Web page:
When Offered Help, Be Ready

how can I helpThroughout your startup’s evolution you’ll find that you do a lot of networking with others that can potentially help you.  This includes potential business partners, employees, advisors, angel investors and VC’s.  Regardless of who you’re meeting with, it’s not uncommon for them to finish the meeting by offering help. They’ll ask a simple question like “Is there anything I can do to help you?” When this happens, you must have a ready response. In fact, you should have 2-3 things to request without apology.

There are two reasons for this. First, they are probably genuine in their offer and might actually follow through on your request(s). Second, if you don’t ask for something they’ll either assume you’re too shy or aren’t prepared enough to ask for anything. Not good in either case because they know every startup needs help on something and you don’t want to leave them with a negative impression.

Since there’s a decent chance this question is going to come up, prepare ahead of every meeting. What sort of things can you ask for? Here are some examples:

  • Introduction – This is an easy one. Who have you been dying to meet but can’t seem to get their attention? “By chance do you know Gordon Daugherty from Shockwave Innovations? It would be great if he would write a blog about what we’re doing. If you know him, would you mind making an introduction?” Or maybe your request is more general, like “Could you introduce us to a couple of other investors that might be interested in an opportunity like ours?”
  • Feedback – Perhaps you’d like immediate feedback on the idea you just pitched without success: “Would you mind giving us feedback on what would make our investment opportunity a slam dunk for you or other investors?” Or maybe the person you met with identified some issues or inhibitors: “When we come up with a plan to address the concern you had can we send you an update to get your feedback and make sure we’re taking the right approach?”
  • Endorsement – If the meeting went well, ask for a referral: “If I send you a request via AngelList would you be willing to write something to vouch for us?” Or maybe you could ask them to post a short comment about you to one of their social media channels.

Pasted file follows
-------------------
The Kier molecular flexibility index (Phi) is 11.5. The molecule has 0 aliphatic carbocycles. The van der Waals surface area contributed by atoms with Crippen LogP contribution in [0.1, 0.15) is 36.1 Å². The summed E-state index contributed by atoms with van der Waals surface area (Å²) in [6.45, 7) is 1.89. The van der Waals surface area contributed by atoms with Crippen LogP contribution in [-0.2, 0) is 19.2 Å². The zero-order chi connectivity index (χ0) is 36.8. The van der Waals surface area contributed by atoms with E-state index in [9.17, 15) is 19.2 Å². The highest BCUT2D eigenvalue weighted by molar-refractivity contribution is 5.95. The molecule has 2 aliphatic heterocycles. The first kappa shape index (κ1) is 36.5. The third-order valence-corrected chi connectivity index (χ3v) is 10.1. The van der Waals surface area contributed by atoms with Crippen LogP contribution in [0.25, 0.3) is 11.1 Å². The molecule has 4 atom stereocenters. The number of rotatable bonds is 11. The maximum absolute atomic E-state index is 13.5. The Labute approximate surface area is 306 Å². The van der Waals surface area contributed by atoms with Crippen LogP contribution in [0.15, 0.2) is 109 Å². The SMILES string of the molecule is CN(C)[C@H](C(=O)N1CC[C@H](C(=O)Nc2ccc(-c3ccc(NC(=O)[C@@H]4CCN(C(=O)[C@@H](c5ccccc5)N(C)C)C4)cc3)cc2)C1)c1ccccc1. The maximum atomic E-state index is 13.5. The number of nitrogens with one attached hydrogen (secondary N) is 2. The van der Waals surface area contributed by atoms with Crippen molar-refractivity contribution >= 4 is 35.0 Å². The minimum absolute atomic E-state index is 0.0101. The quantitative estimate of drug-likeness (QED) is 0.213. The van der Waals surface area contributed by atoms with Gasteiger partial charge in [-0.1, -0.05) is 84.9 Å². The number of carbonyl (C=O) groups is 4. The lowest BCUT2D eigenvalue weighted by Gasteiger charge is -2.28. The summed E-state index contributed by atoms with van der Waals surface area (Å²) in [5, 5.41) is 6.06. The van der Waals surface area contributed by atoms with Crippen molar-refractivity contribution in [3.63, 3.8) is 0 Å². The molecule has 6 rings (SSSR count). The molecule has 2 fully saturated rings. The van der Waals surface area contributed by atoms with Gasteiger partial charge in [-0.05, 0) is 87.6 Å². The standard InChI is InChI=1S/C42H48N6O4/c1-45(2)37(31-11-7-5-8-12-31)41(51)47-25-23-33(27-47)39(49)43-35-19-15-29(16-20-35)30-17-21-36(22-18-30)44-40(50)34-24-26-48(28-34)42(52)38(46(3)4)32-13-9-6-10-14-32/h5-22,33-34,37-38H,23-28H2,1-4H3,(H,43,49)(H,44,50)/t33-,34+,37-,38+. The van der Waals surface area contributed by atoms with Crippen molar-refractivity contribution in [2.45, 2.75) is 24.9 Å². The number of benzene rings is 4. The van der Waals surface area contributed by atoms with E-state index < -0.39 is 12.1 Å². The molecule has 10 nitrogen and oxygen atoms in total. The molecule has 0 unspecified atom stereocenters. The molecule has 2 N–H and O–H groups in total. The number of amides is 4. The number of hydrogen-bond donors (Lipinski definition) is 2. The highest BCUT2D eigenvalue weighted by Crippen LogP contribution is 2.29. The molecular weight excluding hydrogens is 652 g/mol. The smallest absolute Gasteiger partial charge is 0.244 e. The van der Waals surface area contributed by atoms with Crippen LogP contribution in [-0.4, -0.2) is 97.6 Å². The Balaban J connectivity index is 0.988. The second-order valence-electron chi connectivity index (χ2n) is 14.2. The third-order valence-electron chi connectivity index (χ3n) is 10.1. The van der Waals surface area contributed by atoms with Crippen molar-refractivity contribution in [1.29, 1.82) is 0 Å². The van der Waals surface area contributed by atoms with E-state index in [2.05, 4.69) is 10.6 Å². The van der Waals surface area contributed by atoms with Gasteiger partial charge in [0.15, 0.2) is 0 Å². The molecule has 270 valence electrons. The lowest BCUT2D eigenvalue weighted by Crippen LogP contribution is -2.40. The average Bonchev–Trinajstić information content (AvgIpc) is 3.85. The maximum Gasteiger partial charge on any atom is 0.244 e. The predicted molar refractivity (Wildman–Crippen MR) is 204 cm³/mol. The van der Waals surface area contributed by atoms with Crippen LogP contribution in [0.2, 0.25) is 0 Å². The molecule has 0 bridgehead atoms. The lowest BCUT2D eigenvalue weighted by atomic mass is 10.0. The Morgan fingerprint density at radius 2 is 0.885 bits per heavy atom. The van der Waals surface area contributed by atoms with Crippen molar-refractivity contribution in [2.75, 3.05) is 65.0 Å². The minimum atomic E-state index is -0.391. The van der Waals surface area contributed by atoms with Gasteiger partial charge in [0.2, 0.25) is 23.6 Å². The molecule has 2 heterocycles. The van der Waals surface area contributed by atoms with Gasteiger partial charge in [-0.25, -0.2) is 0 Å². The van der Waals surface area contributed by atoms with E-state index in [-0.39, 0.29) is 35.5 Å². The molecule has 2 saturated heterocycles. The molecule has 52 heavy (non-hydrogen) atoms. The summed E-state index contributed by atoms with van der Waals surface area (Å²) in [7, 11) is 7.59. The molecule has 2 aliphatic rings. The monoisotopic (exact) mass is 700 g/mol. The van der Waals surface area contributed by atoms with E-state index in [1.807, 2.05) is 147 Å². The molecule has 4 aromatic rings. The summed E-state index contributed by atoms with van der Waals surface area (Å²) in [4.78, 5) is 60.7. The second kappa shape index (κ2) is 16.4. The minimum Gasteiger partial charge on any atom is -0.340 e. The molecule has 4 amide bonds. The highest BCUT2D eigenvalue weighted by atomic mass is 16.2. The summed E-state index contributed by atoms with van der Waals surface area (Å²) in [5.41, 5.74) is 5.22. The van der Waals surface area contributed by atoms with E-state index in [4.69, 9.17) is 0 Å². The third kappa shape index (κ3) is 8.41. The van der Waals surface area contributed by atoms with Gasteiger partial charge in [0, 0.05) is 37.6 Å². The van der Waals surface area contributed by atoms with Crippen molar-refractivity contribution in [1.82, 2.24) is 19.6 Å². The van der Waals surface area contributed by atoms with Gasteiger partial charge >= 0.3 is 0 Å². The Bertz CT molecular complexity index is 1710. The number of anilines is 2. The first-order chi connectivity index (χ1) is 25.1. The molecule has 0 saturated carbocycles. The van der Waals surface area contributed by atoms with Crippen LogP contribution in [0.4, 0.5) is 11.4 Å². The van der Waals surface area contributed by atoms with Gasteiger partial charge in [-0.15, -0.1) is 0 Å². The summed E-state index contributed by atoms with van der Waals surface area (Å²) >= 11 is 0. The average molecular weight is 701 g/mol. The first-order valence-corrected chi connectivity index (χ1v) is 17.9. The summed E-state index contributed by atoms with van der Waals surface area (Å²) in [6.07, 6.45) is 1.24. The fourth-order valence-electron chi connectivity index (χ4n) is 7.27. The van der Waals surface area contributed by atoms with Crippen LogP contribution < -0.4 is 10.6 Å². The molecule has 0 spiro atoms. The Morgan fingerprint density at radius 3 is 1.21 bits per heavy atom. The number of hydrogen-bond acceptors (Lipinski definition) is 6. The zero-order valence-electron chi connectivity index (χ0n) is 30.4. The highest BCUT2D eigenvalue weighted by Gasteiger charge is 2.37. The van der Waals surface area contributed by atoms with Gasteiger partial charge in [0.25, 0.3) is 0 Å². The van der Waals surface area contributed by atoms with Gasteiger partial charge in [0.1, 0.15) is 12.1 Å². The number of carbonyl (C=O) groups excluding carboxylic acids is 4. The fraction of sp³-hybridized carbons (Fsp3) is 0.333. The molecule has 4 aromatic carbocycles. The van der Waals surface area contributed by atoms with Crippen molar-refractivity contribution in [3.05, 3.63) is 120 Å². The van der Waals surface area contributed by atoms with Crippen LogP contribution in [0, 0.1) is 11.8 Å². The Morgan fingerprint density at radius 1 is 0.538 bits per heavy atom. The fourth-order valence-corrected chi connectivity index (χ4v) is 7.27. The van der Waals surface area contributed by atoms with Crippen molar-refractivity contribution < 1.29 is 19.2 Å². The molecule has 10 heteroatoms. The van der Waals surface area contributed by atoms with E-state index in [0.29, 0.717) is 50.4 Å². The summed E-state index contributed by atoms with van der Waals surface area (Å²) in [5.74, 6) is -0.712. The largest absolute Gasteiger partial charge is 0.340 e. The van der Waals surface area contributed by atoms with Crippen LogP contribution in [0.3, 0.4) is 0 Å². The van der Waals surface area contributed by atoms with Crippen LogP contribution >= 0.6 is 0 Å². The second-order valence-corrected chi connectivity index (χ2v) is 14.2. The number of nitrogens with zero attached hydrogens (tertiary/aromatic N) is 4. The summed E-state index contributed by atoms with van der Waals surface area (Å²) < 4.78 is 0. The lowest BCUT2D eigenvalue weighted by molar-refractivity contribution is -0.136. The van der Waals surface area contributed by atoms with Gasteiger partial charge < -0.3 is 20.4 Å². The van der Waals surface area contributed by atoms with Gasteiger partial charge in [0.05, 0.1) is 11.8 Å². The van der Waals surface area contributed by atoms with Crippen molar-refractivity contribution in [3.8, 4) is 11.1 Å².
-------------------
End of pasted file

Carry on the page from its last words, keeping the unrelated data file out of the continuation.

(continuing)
• Hiring – Most startups are hiring at least one position. Ask if they know anyone or have suggestions for how to go about finding good candidates.
  • Research – Almost all VC’s subscribe to research reports from one or more analyst firms. Maybe they have something of relevance to your business. Ask.
  • Competition – Which of your competitors, big or small, would you like more inside scoop on? “By chance have you heard anything about ____ that might be helpful for us to know?” A more subtle approach is “What do you think about _____?”

You get the idea. Be prepared with at least 2-3 request that would be helpful if acted upon. In fact, I’ll go one step further. Even if they don’t offer help following a positive meeting, you should be the one to initiate the dialog: “Before I leave do you mind if I ask for your help on a couple of things?” As long as you’re polite and diplomatic in how you approach it, you’ll come across as bold and driven – both attributes of successful entrepreneurs.

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The information in this article is just a very small piece of what I cover in my Founders Academy Video Library, which includes more than 35 topic-specific modules and 6 themed compilations.

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“The way you convey the material is great and the examples you give makes things clear.” (startup founder)

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Author: Gordon Daugherty

Over the past 15 years Gordon has seen nearly 1,000 startup pitches, advised more than 200 entrepreneurs and been involved with raising over $45M in growth and venture capital. Throughout his 28 year career in high tech, serving twice as President and three times as CMO, Gordon has both an IPO and a $200M acquisition exit under his belt. Now his emphasis is purely focused on helping startups and early stage tech companies. Through his Shockwave Innovations advisory practice and as Managing Director for Austin’s Capital Factory startup accelerator, Gordon is an active angel investor, VC and startup advisor.

1 thought on “When Offered Help, Be Ready”

  1. great follow up questions — always be prepared. My startup has been reaching out to all networks pitching our company. The feedback has been great and all constructive critism has been so very helpful. Even if it’s one thought we take away from someone who turned us down leads to another door/thought opening.

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